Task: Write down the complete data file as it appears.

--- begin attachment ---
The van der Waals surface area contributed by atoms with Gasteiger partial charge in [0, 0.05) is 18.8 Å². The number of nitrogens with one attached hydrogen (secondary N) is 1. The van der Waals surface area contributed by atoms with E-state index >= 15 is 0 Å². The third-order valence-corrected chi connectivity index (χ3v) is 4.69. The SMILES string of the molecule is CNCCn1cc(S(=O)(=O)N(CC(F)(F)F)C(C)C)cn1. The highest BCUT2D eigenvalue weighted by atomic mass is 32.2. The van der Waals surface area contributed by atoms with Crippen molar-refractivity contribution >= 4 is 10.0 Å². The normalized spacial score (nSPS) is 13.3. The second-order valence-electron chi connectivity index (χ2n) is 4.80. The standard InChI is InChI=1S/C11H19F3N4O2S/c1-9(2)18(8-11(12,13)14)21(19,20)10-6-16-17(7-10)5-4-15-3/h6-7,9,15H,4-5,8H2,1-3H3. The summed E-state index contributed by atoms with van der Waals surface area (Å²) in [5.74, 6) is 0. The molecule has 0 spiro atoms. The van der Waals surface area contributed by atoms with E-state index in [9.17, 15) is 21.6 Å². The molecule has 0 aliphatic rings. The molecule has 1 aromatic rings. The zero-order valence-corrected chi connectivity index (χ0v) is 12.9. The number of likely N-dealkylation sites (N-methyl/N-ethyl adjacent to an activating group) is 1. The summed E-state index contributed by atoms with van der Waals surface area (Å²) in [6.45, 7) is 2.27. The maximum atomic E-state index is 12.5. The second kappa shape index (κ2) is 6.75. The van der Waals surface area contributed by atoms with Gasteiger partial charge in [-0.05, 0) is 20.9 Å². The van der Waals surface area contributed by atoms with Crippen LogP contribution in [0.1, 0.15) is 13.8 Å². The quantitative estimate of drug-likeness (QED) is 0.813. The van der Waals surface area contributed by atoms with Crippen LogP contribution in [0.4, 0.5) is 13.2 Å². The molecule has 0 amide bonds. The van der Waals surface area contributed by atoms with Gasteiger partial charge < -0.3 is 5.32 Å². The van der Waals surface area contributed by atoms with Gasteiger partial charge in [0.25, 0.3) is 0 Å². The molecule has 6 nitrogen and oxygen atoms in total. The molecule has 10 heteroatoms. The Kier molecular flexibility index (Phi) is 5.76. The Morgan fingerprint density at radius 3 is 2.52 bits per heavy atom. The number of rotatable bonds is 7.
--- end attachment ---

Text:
The van der Waals surface area contributed by atoms with Gasteiger partial charge in [0, 0.05) is 18.8 Å². The number of nitrogens with one attached hydrogen (secondary N) is 1. The van der Waals surface area contributed by atoms with E-state index >= 15 is 0 Å². The third-order valence-corrected chi connectivity index (χ3v) is 4.69. The SMILES string of the molecule is CNCCn1cc(S(=O)(=O)N(CC(F)(F)F)C(C)C)cn1. The highest BCUT2D eigenvalue weighted by atomic mass is 32.2. The van der Waals surface area contributed by atoms with Crippen molar-refractivity contribution >= 4 is 10.0 Å². The normalized spacial score (nSPS) is 13.3. The second-order valence-electron chi connectivity index (χ2n) is 4.80. The standard InChI is InChI=1S/C11H19F3N4O2S/c1-9(2)18(8-11(12,13)14)21(19,20)10-6-16-17(7-10)5-4-15-3/h6-7,9,15H,4-5,8H2,1-3H3. The summed E-state index contributed by atoms with van der Waals surface area (Å²) in [5.74, 6) is 0. The molecule has 0 spiro atoms. The van der Waals surface area contributed by atoms with E-state index in [9.17, 15) is 21.6 Å². The molecule has 0 aliphatic rings. The molecule has 1 aromatic rings. The zero-order valence-corrected chi connectivity index (χ0v) is 12.9. The number of likely N-dealkylation sites (N-methyl/N-ethyl adjacent to an activating group) is 1. The summed E-state index contributed by atoms with van der Waals surface area (Å²) in [6.45, 7) is 2.27. The maximum atomic E-state index is 12.5. The second kappa shape index (κ2) is 6.75. The van der Waals surface area contributed by atoms with Gasteiger partial charge in [-0.05, 0) is 20.9 Å². The van der Waals surface area contributed by atoms with Crippen LogP contribution in [0.1, 0.15) is 13.8 Å². The quantitative estimate of drug-likeness (QED) is 0.813. The van der Waals surface area contributed by atoms with Crippen LogP contribution in [0.4, 0.5) is 13.2 Å². The molecule has 0 amide bonds. The van der Waals surface area contributed by atoms with Gasteiger partial charge < -0.3 is 5.32 Å². The van der Waals surface area contributed by atoms with Gasteiger partial charge in [0.25, 0.3) is 0 Å². The molecule has 6 nitrogen and oxygen atoms in total. The molecule has 10 heteroatoms. The Kier molecular flexibility index (Phi) is 5.76. The Morgan fingerprint density at radius 3 is 2.52 bits per heavy atom. The number of rotatable bonds is 7.